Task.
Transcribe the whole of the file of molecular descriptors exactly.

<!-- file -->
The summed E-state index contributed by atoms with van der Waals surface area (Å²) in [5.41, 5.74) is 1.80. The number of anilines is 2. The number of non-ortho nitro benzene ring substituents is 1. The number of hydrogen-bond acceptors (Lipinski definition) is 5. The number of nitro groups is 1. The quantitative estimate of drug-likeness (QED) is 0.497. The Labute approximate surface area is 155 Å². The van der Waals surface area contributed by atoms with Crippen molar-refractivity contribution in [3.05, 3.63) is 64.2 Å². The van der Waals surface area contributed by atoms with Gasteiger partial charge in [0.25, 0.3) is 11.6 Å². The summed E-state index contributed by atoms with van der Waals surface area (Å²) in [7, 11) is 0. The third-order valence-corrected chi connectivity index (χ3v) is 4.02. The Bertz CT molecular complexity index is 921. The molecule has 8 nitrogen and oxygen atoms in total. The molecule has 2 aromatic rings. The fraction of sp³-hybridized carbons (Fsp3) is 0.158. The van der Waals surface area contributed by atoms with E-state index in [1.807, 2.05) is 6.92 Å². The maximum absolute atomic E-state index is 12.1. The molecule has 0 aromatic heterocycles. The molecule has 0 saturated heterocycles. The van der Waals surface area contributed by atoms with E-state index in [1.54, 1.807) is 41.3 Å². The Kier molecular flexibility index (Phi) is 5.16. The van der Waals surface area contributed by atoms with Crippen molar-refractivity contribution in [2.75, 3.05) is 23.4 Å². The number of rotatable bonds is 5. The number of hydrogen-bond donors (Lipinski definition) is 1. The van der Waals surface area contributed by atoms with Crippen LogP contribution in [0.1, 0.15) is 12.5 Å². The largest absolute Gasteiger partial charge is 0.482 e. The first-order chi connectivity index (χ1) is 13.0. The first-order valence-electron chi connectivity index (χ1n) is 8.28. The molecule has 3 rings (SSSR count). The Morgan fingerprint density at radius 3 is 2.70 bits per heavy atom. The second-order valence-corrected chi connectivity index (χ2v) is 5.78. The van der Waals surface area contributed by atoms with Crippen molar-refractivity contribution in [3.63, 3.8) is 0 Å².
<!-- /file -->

The summed E-state index contributed by atoms with van der Waals surface area (Å²) in [5.41, 5.74) is 1.80. The number of anilines is 2. The number of non-ortho nitro benzene ring substituents is 1. The number of hydrogen-bond acceptors (Lipinski definition) is 5. The number of nitro groups is 1. The quantitative estimate of drug-likeness (QED) is 0.497. The Labute approximate surface area is 155 Å². The van der Waals surface area contributed by atoms with Crippen molar-refractivity contribution in [3.05, 3.63) is 64.2 Å². The van der Waals surface area contributed by atoms with Gasteiger partial charge in [0.25, 0.3) is 11.6 Å². The summed E-state index contributed by atoms with van der Waals surface area (Å²) in [7, 11) is 0. The third-order valence-corrected chi connectivity index (χ3v) is 4.02. The Bertz CT molecular complexity index is 921. The molecule has 8 nitrogen and oxygen atoms in total. The molecule has 2 aromatic rings. The fraction of sp³-hybridized carbons (Fsp3) is 0.158. The van der Waals surface area contributed by atoms with E-state index in [1.807, 2.05) is 6.92 Å². The maximum absolute atomic E-state index is 12.1. The molecule has 0 aromatic heterocycles. The molecule has 0 saturated heterocycles. The van der Waals surface area contributed by atoms with E-state index in [1.54, 1.807) is 41.3 Å². The Kier molecular flexibility index (Phi) is 5.16. The van der Waals surface area contributed by atoms with Crippen molar-refractivity contribution in [2.75, 3.05) is 23.4 Å². The number of rotatable bonds is 5. The number of hydrogen-bond donors (Lipinski definition) is 1. The van der Waals surface area contributed by atoms with Crippen LogP contribution in [0.1, 0.15) is 12.5 Å². The largest absolute Gasteiger partial charge is 0.482 e. The first-order chi connectivity index (χ1) is 13.0. The first-order valence-electron chi connectivity index (χ1n) is 8.28. The molecule has 3 rings (SSSR count). The Morgan fingerprint density at radius 3 is 2.70 bits per heavy atom. The second-order valence-corrected chi connectivity index (χ2v) is 5.78. The van der Waals surface area contributed by atoms with Crippen molar-refractivity contribution in [3.63, 3.8) is 0 Å².